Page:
Cry Wolf: an online multiplayer game for up to 16 players. Similar to Mafia, Werewolf and Witchhunt, Cry Wolf is a communication game that was created to promote a movie of the same name. Wolves are secretly selected at random and the sheep must identify them through cycles of sleep and debate. The wolves decide who to eliminate from the flock each cycle when the sheep are all sleeping. The game ends when either all the wolves are identified, or when the number of wolves outnumber the sheep. The chatroom-style Flash implementation works exceptionally well for this classic game, successfully preserving its very important social element. Definitely one of the best multiplayer Web game experiences of 2005. [review]
Def-Logic DHTML games: classic retro style arcade action games—Replicator, Swarm and DNA—created by Brent Silby of Def-Logic.com. These amazingly good original arcade games were all originally composed using DHTML only, a characteristic that would be enough by itself to put these games in a classification with the best of the year. But the DHTML is not these games' most redeeming quality: the gameplay is truly exceptional. Infectious and addictive, fast-action browser fun. Not satisfied with DHTML alone, Brent now offers Flash versions of all his games. [review]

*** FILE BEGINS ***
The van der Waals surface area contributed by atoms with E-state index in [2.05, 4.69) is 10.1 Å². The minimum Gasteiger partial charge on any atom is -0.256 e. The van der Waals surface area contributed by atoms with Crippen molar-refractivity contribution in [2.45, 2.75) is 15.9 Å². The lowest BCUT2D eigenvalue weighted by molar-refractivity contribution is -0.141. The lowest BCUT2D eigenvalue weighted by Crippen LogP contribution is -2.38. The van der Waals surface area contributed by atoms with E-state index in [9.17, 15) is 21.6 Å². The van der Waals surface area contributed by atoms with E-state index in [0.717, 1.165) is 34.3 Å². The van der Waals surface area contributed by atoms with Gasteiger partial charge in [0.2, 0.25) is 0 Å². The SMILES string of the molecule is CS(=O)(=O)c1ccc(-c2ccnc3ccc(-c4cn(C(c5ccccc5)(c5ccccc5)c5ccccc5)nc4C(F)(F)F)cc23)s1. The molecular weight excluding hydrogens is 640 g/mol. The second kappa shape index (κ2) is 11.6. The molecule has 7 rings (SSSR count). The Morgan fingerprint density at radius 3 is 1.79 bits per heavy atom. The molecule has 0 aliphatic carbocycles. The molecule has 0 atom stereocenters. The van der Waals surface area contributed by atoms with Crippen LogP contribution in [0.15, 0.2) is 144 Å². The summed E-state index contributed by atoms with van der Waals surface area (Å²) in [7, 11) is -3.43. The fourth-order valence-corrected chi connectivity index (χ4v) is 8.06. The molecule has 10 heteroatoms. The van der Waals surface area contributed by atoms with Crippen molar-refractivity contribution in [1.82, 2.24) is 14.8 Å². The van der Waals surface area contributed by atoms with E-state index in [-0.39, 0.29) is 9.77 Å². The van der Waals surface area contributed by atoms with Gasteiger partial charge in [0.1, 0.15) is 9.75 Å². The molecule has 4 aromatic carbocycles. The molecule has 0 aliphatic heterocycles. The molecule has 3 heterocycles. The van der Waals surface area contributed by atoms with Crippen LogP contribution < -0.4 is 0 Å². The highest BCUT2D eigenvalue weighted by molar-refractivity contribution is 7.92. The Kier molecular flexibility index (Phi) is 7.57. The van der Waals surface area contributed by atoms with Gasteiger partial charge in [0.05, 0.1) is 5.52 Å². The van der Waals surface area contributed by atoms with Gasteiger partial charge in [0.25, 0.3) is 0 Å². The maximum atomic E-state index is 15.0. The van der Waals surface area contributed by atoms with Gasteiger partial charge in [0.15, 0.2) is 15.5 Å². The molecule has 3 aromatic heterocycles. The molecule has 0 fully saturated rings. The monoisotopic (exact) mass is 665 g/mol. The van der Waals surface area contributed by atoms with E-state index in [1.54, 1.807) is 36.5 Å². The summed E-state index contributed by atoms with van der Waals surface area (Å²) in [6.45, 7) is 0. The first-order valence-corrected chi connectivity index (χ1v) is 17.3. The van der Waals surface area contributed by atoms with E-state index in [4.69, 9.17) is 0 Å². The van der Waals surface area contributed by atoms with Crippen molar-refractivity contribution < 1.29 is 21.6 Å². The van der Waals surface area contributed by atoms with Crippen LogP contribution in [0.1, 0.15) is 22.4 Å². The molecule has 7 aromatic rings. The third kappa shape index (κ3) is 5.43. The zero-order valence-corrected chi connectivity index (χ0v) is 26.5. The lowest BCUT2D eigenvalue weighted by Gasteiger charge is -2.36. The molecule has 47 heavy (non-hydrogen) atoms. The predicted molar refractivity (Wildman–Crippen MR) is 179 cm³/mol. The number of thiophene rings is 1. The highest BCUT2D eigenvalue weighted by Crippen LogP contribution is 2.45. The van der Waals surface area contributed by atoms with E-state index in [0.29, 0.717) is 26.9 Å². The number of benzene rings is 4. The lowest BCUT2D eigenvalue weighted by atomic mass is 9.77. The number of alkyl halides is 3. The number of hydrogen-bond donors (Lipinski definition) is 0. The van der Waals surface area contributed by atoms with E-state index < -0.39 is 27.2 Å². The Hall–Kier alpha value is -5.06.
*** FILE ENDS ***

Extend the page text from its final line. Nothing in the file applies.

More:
The Doors: a classic browser-based point-and-click adventure and one of the finest examples of its kind. It begins inside a room with many doors through which the player must find a way to escape. The game's high production values show through its excellent graphics, well-designed puzzles, atmospheric soundtrack, and surprise ending, thus elevating it to one of the best point-and-click adventures of 2005. [review]
ShoOot: an action arcade shooter and quite possibly the first Flash game released to take advantage of the new bipmap filters of Flash. Veteran game developer, Tonypa, proves yet again his ability to create compelling and fun casual Web game experiences that are accessible to everyone. Although the game was inspired by the freeware game DUO (Windows only), Tonypa recreates the experience and serves up its addictive gameplay using Web-efficient graphics in a browser for all to play. [review]